The role of sleep in brain plasticity: focus on the synaptic translatome

Year of award: 2017


  • Dr Julie Seibt

    University of Surrey

Project summary

Brain plasticity consolidation involves stabilisation of changes at synapses. It can be supported by sleep but the molecular mechanisms underlying sleep’s contribution to synaptic consolidation remain largely unknown. Synaptic plasticity consolidation requires local protein synthesis, such as translation of mRNAs. These proteins are essential for the structural modification of synapses. The influence of sleep on the synaptic translatome – the pool of mRNAs actively being translated – has never been investigated.

We will demonstrate that synaptic translation is enhanced during sleep and more so in conditions of enhanced brain plasticity and we will identify the specific mRNAs that are translated during sleep. Translation at synapses will be quantified using puromycin labelling. Changes in the translatome at synapses will be quantified by exome sequencing of polysome-bound mRNAs. Cortical tissue will be harvested from rats after periods of sleep, sleep deprivation and/or exposure to an enriched environment and this will determine the role of sleep and plasticity in synaptic translation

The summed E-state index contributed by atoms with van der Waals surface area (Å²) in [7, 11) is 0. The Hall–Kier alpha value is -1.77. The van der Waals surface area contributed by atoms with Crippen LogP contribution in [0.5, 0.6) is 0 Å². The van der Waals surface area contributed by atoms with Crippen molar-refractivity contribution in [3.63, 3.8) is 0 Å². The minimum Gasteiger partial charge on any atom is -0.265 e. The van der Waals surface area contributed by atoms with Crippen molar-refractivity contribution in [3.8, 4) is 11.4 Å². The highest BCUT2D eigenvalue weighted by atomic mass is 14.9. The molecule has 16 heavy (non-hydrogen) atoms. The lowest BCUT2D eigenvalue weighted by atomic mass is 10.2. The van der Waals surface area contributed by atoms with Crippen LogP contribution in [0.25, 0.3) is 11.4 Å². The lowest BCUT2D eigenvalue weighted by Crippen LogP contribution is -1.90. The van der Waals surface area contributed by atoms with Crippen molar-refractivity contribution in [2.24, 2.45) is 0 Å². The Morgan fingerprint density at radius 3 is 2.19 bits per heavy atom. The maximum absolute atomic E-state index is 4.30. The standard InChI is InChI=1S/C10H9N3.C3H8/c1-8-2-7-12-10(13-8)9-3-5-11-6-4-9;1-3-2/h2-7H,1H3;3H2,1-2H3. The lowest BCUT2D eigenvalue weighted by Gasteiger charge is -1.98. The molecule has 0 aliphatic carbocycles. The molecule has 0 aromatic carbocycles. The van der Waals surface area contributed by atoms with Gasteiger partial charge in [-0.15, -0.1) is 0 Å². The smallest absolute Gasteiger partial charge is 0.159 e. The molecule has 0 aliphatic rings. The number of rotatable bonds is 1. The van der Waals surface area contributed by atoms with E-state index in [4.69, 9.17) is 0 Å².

This research will produce data that can be used for a larger research application on the role of sleep in brain plasticity across the lifespan.